Thu, Oct 07 | Collected Works Bookstore & Coffeehouse

William Wroth, Cultural Convergence in New Mexico: Interactions in Art, History & Archaeology

A collection of interdisciplinary essays by an esteemed group of scholars and colleagues personally selected by Wroth before he died of Leukemia in 2019. The book also includes 180 color illustrations of works by artists he knew and admired. 7 contributors + the two editors will be in conversation.
Registration is Closed
William Wroth, Cultural Convergence in New Mexico: Interactions in Art, History & Archaeology

Date, Time & Location

Oct 07, 6:00 PM MDT
Collected Works Bookstore & Coffeehouse, 202 Galisteo St, Santa Fe, NM 87501, USA

About the Event

We will be taking COVID precautions and following all State rules, masks will be required for the duration of the program and seating will be spaced accordingly. 

We will be simultaneously streaming the event on Zoom, if you would prefer to watch on Zoom, please register here.

Order your copy of Cultural Convergence online or call the store (505) 988-4226. Copies signed by the contributors will be available.

Editors, Robin Farwell Gavin and Donna Pierce will moderate a conversation with contributors Klint Burgio-Ericson, Scott Ortman, Lane Coulter, Don Usner and Orlando Romero.

Cultural Convergence in New Mexico is a volume in honor of William Wroth (1938–2019), whose career as a cultural historian and curator contributed greatly to our understanding of Spanish Colonial art in the Americas. 

Wroth’s book Hispanic Crafts of the Southwest (1977) built upon E. Boyd’s work by bringing contemporary practitioners of the traditional arts into the discussion, and Christian Images in Hispanic New Mexico (1982) changed the course of scholarship on the artistic style of New Mexican religious imagery. Wroth’s endeavors were not limited to Spanish Colonial art. In 2000, Wroth’s exhibition and book Ute Indian Arts and Culture from Prehistory to the New Millennium were considered groundbreaking for placing Ute art in the context of Ute history and world view. In 2010, he brought together years of research to the exhibition and book Converging Streams: Art of the Hispanic and Native American Southwest. Wroth also wrote poetry and about poetry, and helped found the poetry review Coyote’s Journal.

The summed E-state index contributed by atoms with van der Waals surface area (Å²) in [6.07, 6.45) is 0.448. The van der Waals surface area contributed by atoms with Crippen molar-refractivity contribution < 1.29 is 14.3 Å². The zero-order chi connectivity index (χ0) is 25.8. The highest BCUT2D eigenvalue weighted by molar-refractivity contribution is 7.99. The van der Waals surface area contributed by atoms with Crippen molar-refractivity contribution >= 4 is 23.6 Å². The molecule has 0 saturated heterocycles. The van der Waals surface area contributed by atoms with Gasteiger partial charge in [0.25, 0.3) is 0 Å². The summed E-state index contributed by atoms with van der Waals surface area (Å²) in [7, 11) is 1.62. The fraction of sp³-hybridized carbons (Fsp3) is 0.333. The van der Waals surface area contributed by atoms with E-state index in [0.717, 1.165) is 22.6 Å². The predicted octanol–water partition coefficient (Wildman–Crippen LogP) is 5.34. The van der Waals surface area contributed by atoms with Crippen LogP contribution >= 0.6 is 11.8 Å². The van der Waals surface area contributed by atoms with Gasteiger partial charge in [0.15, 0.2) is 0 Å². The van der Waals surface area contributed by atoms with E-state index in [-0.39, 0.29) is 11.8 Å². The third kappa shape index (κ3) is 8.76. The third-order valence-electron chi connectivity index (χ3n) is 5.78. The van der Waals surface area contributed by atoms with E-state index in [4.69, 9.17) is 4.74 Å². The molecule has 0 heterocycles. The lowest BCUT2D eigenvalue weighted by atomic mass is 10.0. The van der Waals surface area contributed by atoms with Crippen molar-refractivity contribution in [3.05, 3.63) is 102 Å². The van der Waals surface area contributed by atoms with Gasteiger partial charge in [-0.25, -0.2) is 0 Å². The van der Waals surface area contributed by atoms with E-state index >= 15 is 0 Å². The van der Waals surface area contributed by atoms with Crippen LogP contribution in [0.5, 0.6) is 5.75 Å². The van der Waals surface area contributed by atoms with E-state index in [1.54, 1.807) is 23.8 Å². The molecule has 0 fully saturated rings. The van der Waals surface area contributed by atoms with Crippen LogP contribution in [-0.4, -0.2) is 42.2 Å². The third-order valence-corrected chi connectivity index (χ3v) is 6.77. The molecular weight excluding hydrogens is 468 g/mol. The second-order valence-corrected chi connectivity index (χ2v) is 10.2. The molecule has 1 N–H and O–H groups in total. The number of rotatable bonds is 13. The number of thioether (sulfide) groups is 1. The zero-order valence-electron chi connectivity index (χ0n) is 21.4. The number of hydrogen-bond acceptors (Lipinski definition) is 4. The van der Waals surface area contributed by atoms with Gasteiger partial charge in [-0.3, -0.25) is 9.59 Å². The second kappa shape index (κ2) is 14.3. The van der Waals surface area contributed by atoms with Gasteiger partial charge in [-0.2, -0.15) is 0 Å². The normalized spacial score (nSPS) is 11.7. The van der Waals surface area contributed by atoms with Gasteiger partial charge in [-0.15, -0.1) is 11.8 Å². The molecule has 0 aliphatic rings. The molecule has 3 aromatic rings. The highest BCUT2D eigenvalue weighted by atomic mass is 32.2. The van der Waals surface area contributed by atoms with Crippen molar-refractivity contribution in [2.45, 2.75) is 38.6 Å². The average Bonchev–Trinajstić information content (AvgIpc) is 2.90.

This volume explores themes important to Wroth broadly related to the art, history, and culture of New Spain, as well as cross-cultural interactions of Hispanos and Native Americans. With more than 180 color illustrations, Cultural Convergence presents interdisciplinary essays by an esteemed group of scholars and writers, and a selection of works by artists he knew and admired. In addition, Wroth selected the essayists; many are colleagues he worked with over the years. They include Donna Pierce and Robin Farwell Gavin (volume editors), Richard I. Ford, Klinton Burgio-Ericson, David L. Shaul and Scott G. Ortman, José Antonio Esquibel, Cristina Cruz González, Rick Hendricks, John L. Kessell, Victor Dan Jaramillo, Don J. Usner, Lane Coulter, Jonathan Batkin, Enrique R. Lamadrid and Miguel A. Gandert, Orlando Romero, Jack Loeffler, and John Brandi.

About the Editors

Robin Farwell Gavin has worked in the field of Spanish Colonial art history for over thirty years. She served as curator of Spanish Colonial art at the Museum of International Folk Art and as chief curator at the Museum of Spanish Colonial Art, both in Santa Fe. Her publications include Converging Streams: Art of the Hispanic and Native American Southwest (with William Wroth) and Cerámica y Cultura: The Story of Spanish and Mexican Mayólica (with Donna Pierce and Alfonso Pleguezuelo).

Donna Pierce is former Frederick and Jan Mayer Curator of Spanish Colonial Art and head of the New World Department at the Denver Art Museum. She served as curator at the Museum of Spanish Colonial Art, the Palace of the Governors, and the Museum of International Folk Art in Santa Fe. She has published extensively and coauthored Cerámica y Cultura: The Story of Spanish and Mexican Mayolica Painting a New World: Mexican Art and Life, and Transforming Images: New Mexican Santos in-between Worlds.